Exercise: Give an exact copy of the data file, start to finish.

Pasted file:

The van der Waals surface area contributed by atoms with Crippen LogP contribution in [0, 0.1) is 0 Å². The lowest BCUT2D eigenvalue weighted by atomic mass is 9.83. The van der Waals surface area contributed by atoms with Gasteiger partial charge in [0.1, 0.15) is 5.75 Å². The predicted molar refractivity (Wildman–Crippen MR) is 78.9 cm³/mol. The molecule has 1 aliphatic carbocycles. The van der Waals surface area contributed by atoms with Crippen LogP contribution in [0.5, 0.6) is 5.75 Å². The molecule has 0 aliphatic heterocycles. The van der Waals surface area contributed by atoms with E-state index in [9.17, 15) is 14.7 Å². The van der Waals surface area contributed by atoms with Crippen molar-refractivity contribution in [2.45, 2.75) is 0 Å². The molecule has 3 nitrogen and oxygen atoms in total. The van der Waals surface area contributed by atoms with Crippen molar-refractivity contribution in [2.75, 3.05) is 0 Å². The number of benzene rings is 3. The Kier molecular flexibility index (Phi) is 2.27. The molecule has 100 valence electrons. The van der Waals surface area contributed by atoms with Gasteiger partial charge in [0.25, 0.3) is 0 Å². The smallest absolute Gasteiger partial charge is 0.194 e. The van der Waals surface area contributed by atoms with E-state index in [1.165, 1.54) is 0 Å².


The van der Waals surface area contributed by atoms with Crippen LogP contribution in [0, 0.1) is 0 Å². The lowest BCUT2D eigenvalue weighted by atomic mass is 9.83. The van der Waals surface area contributed by atoms with Gasteiger partial charge in [0.1, 0.15) is 5.75 Å². The predicted molar refractivity (Wildman–Crippen MR) is 78.9 cm³/mol. The molecule has 1 aliphatic carbocycles. The van der Waals surface area contributed by atoms with Crippen LogP contribution in [0.5, 0.6) is 5.75 Å². The molecule has 0 aliphatic heterocycles. The van der Waals surface area contributed by atoms with E-state index in [9.17, 15) is 14.7 Å². The van der Waals surface area contributed by atoms with Crippen molar-refractivity contribution in [2.45, 2.75) is 0 Å². The molecule has 3 nitrogen and oxygen atoms in total. The van der Waals surface area contributed by atoms with Crippen molar-refractivity contribution in [2.75, 3.05) is 0 Å². The number of benzene rings is 3. The Kier molecular flexibility index (Phi) is 2.27. The molecule has 100 valence electrons. The van der Waals surface area contributed by atoms with Gasteiger partial charge in [0.25, 0.3) is 0 Å². The smallest absolute Gasteiger partial charge is 0.194 e. The van der Waals surface area contributed by atoms with E-state index in [1.165, 1.54) is 0 Å².